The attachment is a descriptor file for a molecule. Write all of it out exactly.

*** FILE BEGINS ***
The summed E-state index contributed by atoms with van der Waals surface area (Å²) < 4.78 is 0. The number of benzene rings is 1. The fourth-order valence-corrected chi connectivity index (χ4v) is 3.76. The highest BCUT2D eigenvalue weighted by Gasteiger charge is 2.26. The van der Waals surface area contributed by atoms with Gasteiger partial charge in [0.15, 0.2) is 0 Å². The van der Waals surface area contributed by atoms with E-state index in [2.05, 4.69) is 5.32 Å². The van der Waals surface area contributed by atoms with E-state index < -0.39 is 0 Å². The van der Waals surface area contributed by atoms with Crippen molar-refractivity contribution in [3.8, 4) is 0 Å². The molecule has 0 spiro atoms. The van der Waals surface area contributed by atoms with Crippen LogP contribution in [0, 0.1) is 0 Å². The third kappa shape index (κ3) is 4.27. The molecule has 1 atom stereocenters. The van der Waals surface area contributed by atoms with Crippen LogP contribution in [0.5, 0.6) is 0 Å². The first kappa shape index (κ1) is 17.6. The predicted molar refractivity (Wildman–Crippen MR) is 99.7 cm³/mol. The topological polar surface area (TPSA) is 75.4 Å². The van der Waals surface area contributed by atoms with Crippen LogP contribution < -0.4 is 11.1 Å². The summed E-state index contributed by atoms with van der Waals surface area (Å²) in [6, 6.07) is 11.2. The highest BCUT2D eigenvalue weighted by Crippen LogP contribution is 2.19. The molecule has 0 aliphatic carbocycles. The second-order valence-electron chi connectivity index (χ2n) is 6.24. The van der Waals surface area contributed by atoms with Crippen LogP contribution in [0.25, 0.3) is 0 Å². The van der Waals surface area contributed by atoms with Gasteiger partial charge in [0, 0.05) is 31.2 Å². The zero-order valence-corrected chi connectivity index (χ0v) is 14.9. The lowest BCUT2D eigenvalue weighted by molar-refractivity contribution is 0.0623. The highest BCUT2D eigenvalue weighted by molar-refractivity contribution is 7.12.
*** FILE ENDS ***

The summed E-state index contributed by atoms with van der Waals surface area (Å²) < 4.78 is 0. The number of benzene rings is 1. The fourth-order valence-corrected chi connectivity index (χ4v) is 3.76. The highest BCUT2D eigenvalue weighted by Gasteiger charge is 2.26. The van der Waals surface area contributed by atoms with Gasteiger partial charge in [0.15, 0.2) is 0 Å². The van der Waals surface area contributed by atoms with E-state index in [2.05, 4.69) is 5.32 Å². The van der Waals surface area contributed by atoms with E-state index < -0.39 is 0 Å². The van der Waals surface area contributed by atoms with Crippen molar-refractivity contribution in [3.8, 4) is 0 Å². The molecule has 0 spiro atoms. The van der Waals surface area contributed by atoms with Crippen LogP contribution in [0, 0.1) is 0 Å². The third kappa shape index (κ3) is 4.27. The molecule has 1 atom stereocenters. The van der Waals surface area contributed by atoms with Crippen LogP contribution in [0.5, 0.6) is 0 Å². The first kappa shape index (κ1) is 17.6. The predicted molar refractivity (Wildman–Crippen MR) is 99.7 cm³/mol. The topological polar surface area (TPSA) is 75.4 Å². The van der Waals surface area contributed by atoms with Crippen LogP contribution < -0.4 is 11.1 Å². The summed E-state index contributed by atoms with van der Waals surface area (Å²) in [6, 6.07) is 11.2. The highest BCUT2D eigenvalue weighted by Crippen LogP contribution is 2.19. The molecule has 0 aliphatic carbocycles. The second-order valence-electron chi connectivity index (χ2n) is 6.24. The van der Waals surface area contributed by atoms with Crippen LogP contribution in [0.25, 0.3) is 0 Å². The van der Waals surface area contributed by atoms with Gasteiger partial charge in [0, 0.05) is 31.2 Å². The zero-order valence-corrected chi connectivity index (χ0v) is 14.9. The lowest BCUT2D eigenvalue weighted by molar-refractivity contribution is 0.0623. The highest BCUT2D eigenvalue weighted by molar-refractivity contribution is 7.12.